The topic of short-term rentals in San Diego continues to be debated and potential rules / changes to rules will be a hot topic in 2016. After ending 2015 with a well attended Planning Commission meeting in December it looks like the next official meeting / hearing will be in late February or March at the City Council. It is sure to be a long hearing, with hundreds of San Diegans attending and providing commentary both for and against short-term accommodations in San Diego neighborhoods.
In the meantime, I wanted to jot down some thoughts about short-term rentals in San Diego from a market economy perspective, which follow.
Serving unmet demand – Short-term rentals in San Diego (and many places globally) have grown briskly in the past 5 years. Airbnb was founded in August 2008 and is the largest short-term rental platform today although it was preceeded by Craigslist, Vacation Rental by Owner, and many other “more traditional” short-term rental uses like bed and breakfasts, room-letting, and others. Today Airbnb has more than 2 million listings worldwide in more than 190 countries and 34,000 cities. On New Year’s Eve 2015 the site was expected to host more than 1 million guests in a single night, up from 550,000 a year previous – nearly 100% growth in a year.
In San Diego the total number of short-term rental units in the city was estimated at 6,116 in a National University System Institute for Policy Research (NUSIPR) study released in October 2015. This report was paid for by Airbnb and the San Diego Vacation Rental Managers Alliance which has lead some to believe it is biased. (The Union-Tribune article linked to states that the Short-Term Rental Alliance of San Diego (STRASD) paid for the study as well – I am part of STRASD and our organization paid for a not a cent of the study, just to clarify.) With vested parties paying for the study this may be true although NUSIPR does studies on a number of topics in San Diego and is a credible research organiation. Regardless of intent or paying party, this study remains the most comprehensive, and I believe only, one on the subject in San Diego.
In the study a few figures stick out:
- Hotels have increased their occupancy rate and nightly room rate consistently over the past 5 years despite the growth in short-term rentals. Occupancy increased from 68.4% in 2010 to 76.7% in 2015. Over the same period revenue per available room, a figure that measures both occupancy rates and average room rates, increased from $84.72 in 2010 to $103.52 in 2014. It would seem short-term rentals are not hurting hotel business and are a complementary offering, at least to date.
- Total short-term rentals now comprise a maximum of approx. 1.1% of total housing stock in San Diego. This is based on a total of 6,116 short-term rentals per the NUSIPR study and a total housing stock of 518,300 per the American Community Survey 5-year estimate (2010-2014) for housing information, Table DP04. This estimate treats all short-term rentals as whole unit rentals although many are a room in a unit or the use of a primary home on a part-time basis. I’ m using the total number to be conservative and over-estimate the total impact on housing stock. 6,000 units is not a small number, although it is much smaller than the number of vacant units in San Diego. Per the same ACS study there are 39,221 vacant units in San Diego – approx. 1.6% of homeowner occupied units and 4.2% of rental units. A similar question could be posed regarding vacation homes or second homes owned in San Diego, I do not know the figure for such property holdings here.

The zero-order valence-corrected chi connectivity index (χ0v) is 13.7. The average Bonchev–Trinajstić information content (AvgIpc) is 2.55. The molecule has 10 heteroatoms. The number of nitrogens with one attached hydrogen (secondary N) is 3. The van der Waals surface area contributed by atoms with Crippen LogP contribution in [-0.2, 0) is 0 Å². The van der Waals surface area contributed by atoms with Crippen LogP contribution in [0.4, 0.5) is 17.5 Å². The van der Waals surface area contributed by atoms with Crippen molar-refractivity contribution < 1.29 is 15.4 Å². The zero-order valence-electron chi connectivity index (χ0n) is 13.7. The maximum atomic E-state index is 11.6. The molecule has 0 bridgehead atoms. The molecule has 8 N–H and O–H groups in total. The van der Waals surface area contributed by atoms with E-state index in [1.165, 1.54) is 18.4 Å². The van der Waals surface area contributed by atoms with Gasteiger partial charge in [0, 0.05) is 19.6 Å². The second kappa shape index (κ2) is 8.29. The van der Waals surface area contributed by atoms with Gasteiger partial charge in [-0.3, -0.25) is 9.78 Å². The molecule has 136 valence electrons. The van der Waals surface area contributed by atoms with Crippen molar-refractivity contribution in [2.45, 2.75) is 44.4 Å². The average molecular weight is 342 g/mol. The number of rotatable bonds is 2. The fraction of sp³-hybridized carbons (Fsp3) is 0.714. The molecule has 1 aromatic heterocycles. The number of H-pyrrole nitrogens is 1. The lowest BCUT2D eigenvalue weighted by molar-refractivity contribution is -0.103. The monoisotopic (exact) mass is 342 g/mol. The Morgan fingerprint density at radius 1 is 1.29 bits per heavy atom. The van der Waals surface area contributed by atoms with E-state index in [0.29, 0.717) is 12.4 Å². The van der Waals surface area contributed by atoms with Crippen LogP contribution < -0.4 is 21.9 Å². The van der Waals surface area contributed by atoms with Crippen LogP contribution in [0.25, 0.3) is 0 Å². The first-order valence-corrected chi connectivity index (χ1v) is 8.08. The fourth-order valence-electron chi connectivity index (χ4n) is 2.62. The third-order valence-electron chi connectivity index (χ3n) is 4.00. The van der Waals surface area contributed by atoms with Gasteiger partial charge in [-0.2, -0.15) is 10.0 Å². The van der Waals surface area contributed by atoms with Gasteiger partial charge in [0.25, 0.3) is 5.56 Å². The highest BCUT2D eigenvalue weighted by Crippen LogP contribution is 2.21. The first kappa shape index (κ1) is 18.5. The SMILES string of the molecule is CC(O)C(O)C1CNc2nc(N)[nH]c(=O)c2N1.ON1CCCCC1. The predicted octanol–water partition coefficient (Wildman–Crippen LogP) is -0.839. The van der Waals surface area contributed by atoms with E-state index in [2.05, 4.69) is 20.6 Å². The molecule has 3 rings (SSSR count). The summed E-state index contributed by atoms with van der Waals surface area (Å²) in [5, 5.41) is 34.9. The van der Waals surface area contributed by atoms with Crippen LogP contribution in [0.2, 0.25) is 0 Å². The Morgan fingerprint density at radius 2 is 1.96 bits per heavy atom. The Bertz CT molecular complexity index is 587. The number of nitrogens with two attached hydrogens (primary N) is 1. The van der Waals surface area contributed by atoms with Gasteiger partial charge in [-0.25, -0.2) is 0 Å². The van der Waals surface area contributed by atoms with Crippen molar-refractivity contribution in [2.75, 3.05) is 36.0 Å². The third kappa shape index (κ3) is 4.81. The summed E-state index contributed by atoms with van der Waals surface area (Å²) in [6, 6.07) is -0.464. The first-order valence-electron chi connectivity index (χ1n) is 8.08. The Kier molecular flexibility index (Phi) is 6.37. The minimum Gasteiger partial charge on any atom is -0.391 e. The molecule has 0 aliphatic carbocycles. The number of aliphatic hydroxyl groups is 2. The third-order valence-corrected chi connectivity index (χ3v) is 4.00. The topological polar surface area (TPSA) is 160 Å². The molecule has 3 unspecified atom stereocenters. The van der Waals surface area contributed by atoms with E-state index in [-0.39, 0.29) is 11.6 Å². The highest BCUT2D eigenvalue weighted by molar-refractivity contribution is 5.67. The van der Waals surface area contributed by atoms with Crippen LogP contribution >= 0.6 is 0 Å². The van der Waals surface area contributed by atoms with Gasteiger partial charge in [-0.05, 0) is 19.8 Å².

- Short-term rentals are blunting the ability of hotels to increase room rates during high-demand special events. The Economist recently wrote about the impact of increased short-term rental supply around large special events like the Olympics or the annual Berkshire Hathaway shareholder meeting. Traditionally, hotels have been able to greatly increase rates during high-demand events but more recently the higher prices have incentivized property owners to add to the existing short-term rental stock. In San Diego this can be seen in the increase of short-term rentals around Comic-Con. Interestingly, as reported by Voice of San Diego, “It turns out getting Comic-Con to stay in town for 2017 and 2018 is more about discounted hotel rooms than the size of San Diego’s Convention Center.” Spending millions of dollars to expand or renovate the Convention Center gets much press and attention when perhaps we could secure the future of Comic-Con by simply encouraging local homeowners to house attendees or take a full paid vacation to Hawaii for the weekend.
- Short-term rentals keep more money in local pockets. Per the same Economist article, “more room rentals should also mean that more money flows directly to residents every time small cities stage a tourist-magnet event. (Airbnb passes on around 85% of guests’ total payments to hosts, whereas hotels spend just 30-35% on labour.)” The NUSIPR study put the total rental revenue to property owners at $110M and the total economic impact, including government tax receipts, restaurant spending, etc. at $285M. If spread evenly across the total number of short-term rentals that means an economic impact of $46,599 per short-term rental property in San Diego, with $17,985 going to the property owner in direct rental payments.